Microsoft Office Macro Security

Using Templates with Macros

Getting macros to work can be a problem if you want to distribute templates or documents which contain macros using an intranet, email, or want to be able to store such files in more than two locations.

Many of the templates I develop include VBA macros. To use the templates, complete the following steps:

  1. The first thing you will need to do is to unzip the files. Each template and its related files must be stored in a separate folder. If you right click on the ZIP files, select Extract all… and follow the prompts, this will produce the desired results.
  2. Double click on the Microsoft Office Template file. There is only one per ZIP file. If Windows Explorer is set to show file extensions, it will be the one that ends in ".dot". You should never need to access any of the other files directly. These Word Document files will be incorporated into the template depending on the options you select in the macro dialogue box screens.
    If the dialogue box did not appear, you will need to skip to the section called Adjusting Office Security Settings below.
  3. Complete the dialogue box or wizard.
  4. Once the macro has finished preparing the document, you may be asked to save it. If you have a document management system installed, this may appear instead of the normal Windows Save As dialogue box. In order to avoid loosing any work should Word or even Windows crash, it is highly recommend you save your newly created document as soon as it is created.

Adjusting Office Security Settings

Unless you have specifically already done so, the default security setting for Word are set to High Security. This only allows macros located in Word documents and templates to execute without the need for a digital certificate if the files are located in one of the three trusted locations, also known as Paths. They are:

  • User Templates -- This is where most templates are stored on your computer.
  • Workgroup Templates -- Typically used for templates located on the network in an office.
  • Startup -- Usually reserved for Word add-ons.

You can determine the actual folder location by going into Word 2000, XP or 2003 and clicking on Tools, Options, and then the File Locations tab. To modify the User Templates or Workgroup locations, simply select it and click on the Modify… button. Note that the User Templates location is where Word stores it's templates. Change it and you'll discover that Word may not be able to find it's built-in templates.

For Word 2007, click the round Office button in the upper left-hand corner of Word and then click on the Word Options button.For Word 2010, click on the File tab followed by the Options menu item near the bottom of the list. The remaining instructions work for both Word 2007 and 2010. Click on Trust Center. Click the Trust Center Settings… button. Click on the Trusted Locations option in the left-hand pane. Unlike previous versions of Word, Word 2007 and 2010 which only allowed you to have two trusted locations (user and workgroup), newer versions allow you to specify as many trusted locations as you want by clicking the Add new location… button. If you are planning on having your templates in subfolders, don't forget to check the Subfolders of this location are also trusted check box. When you are done, click OK to save the change.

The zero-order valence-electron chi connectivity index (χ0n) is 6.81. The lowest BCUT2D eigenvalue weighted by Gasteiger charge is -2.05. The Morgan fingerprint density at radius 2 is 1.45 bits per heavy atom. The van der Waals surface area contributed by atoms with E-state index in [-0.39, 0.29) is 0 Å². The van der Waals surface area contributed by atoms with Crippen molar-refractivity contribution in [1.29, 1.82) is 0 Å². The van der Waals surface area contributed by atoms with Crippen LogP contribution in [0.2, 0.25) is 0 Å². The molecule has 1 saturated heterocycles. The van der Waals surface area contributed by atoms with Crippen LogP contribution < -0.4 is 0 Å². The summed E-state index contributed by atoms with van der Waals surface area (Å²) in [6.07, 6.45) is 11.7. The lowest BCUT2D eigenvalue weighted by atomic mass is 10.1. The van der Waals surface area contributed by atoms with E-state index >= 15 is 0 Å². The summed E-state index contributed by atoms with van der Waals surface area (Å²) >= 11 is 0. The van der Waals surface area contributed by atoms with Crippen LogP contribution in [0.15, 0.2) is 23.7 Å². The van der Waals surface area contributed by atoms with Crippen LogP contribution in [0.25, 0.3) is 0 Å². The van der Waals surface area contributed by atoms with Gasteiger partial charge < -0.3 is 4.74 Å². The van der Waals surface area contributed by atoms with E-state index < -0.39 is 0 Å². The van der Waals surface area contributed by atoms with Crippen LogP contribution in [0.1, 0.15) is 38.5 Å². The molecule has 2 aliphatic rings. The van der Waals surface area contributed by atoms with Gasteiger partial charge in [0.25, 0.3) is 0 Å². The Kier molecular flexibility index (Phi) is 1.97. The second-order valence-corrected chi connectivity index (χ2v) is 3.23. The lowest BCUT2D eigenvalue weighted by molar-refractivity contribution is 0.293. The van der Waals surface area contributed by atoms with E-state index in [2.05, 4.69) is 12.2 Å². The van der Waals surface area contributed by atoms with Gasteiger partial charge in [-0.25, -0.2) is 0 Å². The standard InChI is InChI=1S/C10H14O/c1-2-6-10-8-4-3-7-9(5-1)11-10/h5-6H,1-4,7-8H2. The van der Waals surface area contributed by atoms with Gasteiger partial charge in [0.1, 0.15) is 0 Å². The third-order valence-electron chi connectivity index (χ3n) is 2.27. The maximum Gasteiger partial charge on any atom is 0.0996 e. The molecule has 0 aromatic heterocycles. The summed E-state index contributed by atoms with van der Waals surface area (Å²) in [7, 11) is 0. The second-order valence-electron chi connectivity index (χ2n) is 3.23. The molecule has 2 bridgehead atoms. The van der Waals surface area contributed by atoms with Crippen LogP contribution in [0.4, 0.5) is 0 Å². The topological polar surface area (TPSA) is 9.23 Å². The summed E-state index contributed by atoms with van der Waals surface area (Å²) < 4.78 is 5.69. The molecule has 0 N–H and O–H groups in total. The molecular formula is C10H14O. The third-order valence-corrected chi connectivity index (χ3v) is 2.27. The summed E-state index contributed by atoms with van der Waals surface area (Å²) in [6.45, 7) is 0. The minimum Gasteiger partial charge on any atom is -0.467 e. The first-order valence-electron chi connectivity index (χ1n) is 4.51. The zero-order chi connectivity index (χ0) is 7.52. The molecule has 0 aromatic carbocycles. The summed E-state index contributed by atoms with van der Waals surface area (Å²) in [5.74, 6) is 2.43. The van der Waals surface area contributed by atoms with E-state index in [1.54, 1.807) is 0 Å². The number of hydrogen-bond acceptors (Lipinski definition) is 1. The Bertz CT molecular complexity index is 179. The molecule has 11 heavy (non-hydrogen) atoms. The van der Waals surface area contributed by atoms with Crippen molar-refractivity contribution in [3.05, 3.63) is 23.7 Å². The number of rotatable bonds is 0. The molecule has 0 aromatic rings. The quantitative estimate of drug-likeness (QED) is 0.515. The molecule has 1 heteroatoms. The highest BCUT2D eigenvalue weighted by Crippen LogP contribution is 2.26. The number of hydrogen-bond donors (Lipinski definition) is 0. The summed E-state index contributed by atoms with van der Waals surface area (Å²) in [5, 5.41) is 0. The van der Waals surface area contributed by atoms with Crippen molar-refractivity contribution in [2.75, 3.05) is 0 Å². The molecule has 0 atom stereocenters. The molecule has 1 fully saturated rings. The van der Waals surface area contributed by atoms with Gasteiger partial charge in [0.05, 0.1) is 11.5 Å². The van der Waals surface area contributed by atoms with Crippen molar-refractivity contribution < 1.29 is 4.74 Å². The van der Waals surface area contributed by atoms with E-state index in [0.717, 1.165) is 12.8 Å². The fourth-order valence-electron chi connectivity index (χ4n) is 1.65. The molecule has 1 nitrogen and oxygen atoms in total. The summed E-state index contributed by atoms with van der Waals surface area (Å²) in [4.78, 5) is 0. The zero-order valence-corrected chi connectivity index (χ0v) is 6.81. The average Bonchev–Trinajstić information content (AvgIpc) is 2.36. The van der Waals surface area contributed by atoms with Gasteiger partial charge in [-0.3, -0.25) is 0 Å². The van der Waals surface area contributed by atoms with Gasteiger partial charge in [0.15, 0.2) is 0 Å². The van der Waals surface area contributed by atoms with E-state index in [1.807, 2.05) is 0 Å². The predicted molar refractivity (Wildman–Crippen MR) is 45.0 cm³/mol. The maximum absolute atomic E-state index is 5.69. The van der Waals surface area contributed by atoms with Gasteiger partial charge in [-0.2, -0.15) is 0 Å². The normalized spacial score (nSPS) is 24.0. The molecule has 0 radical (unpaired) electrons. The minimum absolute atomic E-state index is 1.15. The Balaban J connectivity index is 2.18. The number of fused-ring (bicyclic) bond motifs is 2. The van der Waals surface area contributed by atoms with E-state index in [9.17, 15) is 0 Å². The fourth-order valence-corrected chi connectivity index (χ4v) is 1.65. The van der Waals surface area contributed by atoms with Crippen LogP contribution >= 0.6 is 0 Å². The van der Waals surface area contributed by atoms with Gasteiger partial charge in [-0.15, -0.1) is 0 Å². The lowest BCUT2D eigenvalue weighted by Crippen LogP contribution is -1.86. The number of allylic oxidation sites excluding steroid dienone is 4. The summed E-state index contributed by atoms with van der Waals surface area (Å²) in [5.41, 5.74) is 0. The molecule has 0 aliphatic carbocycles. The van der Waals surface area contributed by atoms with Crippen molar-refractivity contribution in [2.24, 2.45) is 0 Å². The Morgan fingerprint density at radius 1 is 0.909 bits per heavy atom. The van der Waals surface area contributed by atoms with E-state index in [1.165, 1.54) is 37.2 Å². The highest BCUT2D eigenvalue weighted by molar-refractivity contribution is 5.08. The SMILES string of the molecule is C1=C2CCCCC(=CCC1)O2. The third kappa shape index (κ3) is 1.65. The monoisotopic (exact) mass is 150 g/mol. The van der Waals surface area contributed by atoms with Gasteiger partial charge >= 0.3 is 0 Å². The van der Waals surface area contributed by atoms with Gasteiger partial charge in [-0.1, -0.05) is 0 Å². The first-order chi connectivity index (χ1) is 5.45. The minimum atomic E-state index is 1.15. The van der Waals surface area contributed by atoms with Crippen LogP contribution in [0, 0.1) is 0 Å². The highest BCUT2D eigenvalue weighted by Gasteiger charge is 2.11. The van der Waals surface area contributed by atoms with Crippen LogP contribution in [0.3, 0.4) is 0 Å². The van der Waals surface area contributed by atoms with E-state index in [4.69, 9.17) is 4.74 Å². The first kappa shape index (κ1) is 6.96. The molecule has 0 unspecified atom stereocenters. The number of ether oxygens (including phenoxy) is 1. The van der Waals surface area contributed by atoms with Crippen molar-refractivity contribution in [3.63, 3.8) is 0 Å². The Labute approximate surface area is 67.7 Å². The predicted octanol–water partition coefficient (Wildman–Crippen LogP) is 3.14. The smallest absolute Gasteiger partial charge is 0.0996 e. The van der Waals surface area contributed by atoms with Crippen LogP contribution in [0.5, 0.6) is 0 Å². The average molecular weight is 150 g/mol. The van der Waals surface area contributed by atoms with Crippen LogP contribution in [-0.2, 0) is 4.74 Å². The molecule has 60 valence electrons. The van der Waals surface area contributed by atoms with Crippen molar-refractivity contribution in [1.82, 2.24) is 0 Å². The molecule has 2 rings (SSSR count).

Making use of the Workgroup Template Location

Whether you are using a standalone computer or are connected to a network inside an organization, you can take advantage of the Workgroup Templates path to point it to a location where you store your personal (user) or shared corporate (workgroup) templates. Once you point to one folder, any folders within that folder will be viewed as trusted too. You can set the location of this folder from within Word by clicking on Tools, Options, File Locations. You will find a place to specify this location in the same configuration screen as for the User Templates location.

Changing the Default Security Settings in Word

Security Dialogue Box in Microsoft WordOne way to avoid having to deal with Digital Certificates is to lower the default security setting from High to Medium. Instead of requiring a signed macro or always to having to move files into one of the trusted locations, users will be able to use documents and templates containing macros from any location. Upon opening a file or creating a new file, if there is a macro in the file, the user will be asked to authorize the running of a macro before it will start up.

To change the security setting in Word 2000, XP and 2003, click on the Tools menu, Macros and then Security. In the Security dialogue box, click Medium and then OK.

For Word 2007, click the round Office button in the upper left-hand corner of Word and then click on the Word Options button.For Word 2010, click on the File tab followed by the Options menu item near the bottom of the list. The remaining instructions work for both Word 2007 and 2010. Click on Trust Center. Click the Trust Center Settings… button. If you don't see the Macro Settings, click on the Macro Settings option in the left-hand pane.The medium level security setting is called "Disable all macros with notification". Select it and then click OK twice.